I fell asleep on the couch one night and woke up just in time to catch The Late Late Show with Craig Ferguson. While in a half-daze, I watched the most surreal, original, and fascinating hour of late-night television I’d seen in a long time. Since then, I’ve caught the show sporadically, and I think I’ve finally got the gist of his manic show.
Ferguson opens not with credits or an introduction from a sonorous announcer, but with a cold open – he’s already on stage and staring directly up at the camera. Rather than addressing the camera head on from a distance, he stands slightly below the camera, as if the audience were standing slightly above him. Plus, he doesn’t appear to use any cue cards or to have planned his monologue at all. Instead of taking cheap shots at politicians or Tiger Woods, he often chooses more random, universal topics. There must be something like a handlebar below the frame as he constantly puts his hand down as he setups up a joke, giving the audience the feeling like he is putting his hand right on your arm for emphasis, as if he’s telling us a story instead of performing a routine.
The most surreal element to the show is Geoff, the sidekick/co host. Geoff is a silver, human-like robot with a Mohawk, who stands in an isolation booth, similar to the fortune-teller in Big, and has a series of prerecorded responses which come out of nowhere, usually when Ferguson bombs a joke (“Oh, yeah!”). I think it’s a spoof on Ed McMahon’s limited menu of comebacks to Carson’s gags, but with a Keanu Reeves-like Californian drawl. In any case, it’s strangely funny.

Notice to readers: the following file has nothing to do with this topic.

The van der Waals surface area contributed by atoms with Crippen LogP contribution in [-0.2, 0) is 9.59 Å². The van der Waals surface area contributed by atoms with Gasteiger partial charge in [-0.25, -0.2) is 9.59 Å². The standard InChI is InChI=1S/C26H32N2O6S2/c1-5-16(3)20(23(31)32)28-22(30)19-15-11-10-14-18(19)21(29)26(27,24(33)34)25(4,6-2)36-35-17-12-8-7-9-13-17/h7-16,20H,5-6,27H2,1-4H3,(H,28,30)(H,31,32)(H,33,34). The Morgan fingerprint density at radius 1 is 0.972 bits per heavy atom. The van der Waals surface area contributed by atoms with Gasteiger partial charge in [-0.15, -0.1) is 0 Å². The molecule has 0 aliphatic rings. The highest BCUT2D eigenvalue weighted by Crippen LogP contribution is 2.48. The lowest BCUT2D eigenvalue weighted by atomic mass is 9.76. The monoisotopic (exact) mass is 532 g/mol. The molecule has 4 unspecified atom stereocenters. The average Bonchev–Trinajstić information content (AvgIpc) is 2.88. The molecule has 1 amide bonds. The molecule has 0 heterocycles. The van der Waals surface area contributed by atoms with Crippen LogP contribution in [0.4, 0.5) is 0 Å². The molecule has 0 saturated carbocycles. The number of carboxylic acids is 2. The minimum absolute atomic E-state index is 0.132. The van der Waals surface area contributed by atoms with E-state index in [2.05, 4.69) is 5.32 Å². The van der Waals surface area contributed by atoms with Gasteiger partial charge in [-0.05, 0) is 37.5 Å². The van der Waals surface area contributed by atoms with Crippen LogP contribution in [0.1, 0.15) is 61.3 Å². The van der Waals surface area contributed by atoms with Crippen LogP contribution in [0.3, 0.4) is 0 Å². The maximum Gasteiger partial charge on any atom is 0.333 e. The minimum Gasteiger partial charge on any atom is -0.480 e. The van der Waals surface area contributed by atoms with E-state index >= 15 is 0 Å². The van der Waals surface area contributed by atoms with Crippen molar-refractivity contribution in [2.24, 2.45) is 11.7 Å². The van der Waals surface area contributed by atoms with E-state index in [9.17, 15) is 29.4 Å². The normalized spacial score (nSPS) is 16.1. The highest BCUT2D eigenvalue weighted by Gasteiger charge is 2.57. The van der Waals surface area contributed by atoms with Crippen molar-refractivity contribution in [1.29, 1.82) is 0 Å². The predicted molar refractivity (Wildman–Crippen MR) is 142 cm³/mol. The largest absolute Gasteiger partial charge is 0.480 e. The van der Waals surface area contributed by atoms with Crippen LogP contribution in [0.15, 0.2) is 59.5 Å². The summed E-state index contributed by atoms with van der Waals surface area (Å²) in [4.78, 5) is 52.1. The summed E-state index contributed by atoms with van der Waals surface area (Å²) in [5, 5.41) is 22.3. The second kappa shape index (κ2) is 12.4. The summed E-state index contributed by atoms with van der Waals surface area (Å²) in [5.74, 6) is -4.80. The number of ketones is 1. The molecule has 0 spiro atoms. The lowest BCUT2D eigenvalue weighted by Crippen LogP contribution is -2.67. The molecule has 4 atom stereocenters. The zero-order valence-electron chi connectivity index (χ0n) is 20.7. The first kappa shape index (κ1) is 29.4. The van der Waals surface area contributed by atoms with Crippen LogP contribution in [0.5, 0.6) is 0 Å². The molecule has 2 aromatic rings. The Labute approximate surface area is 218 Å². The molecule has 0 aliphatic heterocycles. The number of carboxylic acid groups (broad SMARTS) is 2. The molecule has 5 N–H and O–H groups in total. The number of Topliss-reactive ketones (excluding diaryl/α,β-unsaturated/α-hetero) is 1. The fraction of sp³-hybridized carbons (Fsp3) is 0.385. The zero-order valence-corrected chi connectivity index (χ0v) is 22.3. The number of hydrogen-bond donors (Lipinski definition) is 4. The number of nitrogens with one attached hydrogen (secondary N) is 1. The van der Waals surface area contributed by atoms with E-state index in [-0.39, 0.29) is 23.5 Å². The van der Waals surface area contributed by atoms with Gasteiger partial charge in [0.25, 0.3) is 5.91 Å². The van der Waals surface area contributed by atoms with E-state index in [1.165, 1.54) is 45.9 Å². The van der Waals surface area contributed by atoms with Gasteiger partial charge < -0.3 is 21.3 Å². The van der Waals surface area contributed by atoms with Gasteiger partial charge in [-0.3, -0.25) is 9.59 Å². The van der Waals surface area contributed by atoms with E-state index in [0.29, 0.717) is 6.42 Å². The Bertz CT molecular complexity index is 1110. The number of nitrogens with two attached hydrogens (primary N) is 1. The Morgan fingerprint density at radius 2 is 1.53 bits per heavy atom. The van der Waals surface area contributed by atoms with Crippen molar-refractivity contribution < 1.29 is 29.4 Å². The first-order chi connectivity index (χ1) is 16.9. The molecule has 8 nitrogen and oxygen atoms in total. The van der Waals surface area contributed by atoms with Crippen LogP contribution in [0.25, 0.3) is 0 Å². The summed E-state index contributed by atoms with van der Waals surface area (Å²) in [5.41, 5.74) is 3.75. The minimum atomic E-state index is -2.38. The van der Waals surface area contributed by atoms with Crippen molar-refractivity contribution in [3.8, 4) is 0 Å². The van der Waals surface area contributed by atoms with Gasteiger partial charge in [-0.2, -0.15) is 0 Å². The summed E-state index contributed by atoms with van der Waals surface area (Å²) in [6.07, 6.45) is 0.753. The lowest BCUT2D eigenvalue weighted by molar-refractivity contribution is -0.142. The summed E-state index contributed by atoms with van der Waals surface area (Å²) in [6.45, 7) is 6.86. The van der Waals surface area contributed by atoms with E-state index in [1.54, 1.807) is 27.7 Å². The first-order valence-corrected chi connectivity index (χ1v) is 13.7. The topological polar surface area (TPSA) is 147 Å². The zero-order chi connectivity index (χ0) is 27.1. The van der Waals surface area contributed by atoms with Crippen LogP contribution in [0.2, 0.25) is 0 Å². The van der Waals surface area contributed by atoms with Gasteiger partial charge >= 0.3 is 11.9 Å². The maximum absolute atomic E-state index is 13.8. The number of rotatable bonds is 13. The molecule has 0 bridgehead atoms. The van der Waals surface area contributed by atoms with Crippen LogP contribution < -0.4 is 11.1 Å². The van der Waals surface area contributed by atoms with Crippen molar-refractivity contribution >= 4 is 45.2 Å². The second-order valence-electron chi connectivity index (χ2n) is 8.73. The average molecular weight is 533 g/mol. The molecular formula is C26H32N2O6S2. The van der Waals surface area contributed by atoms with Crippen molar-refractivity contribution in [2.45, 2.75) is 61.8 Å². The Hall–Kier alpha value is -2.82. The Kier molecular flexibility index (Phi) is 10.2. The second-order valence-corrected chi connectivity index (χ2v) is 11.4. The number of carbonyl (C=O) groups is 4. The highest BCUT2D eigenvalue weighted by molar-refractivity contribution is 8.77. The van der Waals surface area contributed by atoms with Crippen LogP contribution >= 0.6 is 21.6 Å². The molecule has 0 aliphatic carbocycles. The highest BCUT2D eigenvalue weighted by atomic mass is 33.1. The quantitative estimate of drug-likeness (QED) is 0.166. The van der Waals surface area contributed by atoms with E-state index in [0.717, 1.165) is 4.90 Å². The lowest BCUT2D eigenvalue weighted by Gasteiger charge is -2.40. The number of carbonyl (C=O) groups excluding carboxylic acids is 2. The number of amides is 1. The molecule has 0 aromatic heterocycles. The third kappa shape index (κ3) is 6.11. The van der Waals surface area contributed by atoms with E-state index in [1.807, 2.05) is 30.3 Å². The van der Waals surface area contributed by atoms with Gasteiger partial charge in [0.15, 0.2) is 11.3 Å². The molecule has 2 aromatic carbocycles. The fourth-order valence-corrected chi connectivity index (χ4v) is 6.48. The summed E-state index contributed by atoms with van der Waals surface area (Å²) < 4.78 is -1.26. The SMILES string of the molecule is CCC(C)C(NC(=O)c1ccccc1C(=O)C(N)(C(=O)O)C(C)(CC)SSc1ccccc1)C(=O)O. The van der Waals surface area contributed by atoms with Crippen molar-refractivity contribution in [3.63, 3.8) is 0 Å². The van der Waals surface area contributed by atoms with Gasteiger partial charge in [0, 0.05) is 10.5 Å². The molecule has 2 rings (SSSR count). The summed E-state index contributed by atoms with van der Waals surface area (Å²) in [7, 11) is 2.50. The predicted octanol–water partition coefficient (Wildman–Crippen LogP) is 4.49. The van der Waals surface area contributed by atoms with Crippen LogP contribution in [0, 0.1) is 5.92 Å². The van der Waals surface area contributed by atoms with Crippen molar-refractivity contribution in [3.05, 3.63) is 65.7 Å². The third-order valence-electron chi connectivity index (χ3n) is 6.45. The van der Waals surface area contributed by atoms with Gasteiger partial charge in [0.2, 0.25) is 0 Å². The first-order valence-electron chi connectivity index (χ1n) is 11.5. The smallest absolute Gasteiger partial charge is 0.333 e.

What I loved most about Ferguson was his involvement with his guests. He actually talks to them (again without cue cards), so there’s no prepared banter. He includes them in his monologues, and seems genuinely interested in what they have to say. Although he seems to be winging his interviews, I feel as though I’ve just watched a conversation.
While Ferguson is completely unique when compared to other late night hosts, he is most similar to Conan O’Brien in that both are relentlessly likable and are funniest when either they bomb a joke or gush over pretty actresses. I was so captivated by Ferguson’s on-screen persona that I checked out his autobiography, American on Purpose. While the book gave no insight into his innovations to the late night format, it was a good read. Ferguson wandered for around showbiz like a nomad for almost two decades, jumping from music to stand-up to acting to screenwriting and directing. I got the sense that The Late Late Show is just the next gig for him, maybe his next stop on the way to the London stage or something. Then I turn on the show and see an entertainer who has a unique and hilarious voice. While I’m seldom up at 1130pm, sometimes I’m lucky enough to fall asleep on the couch and wake up just in time to catch the most original host in late night.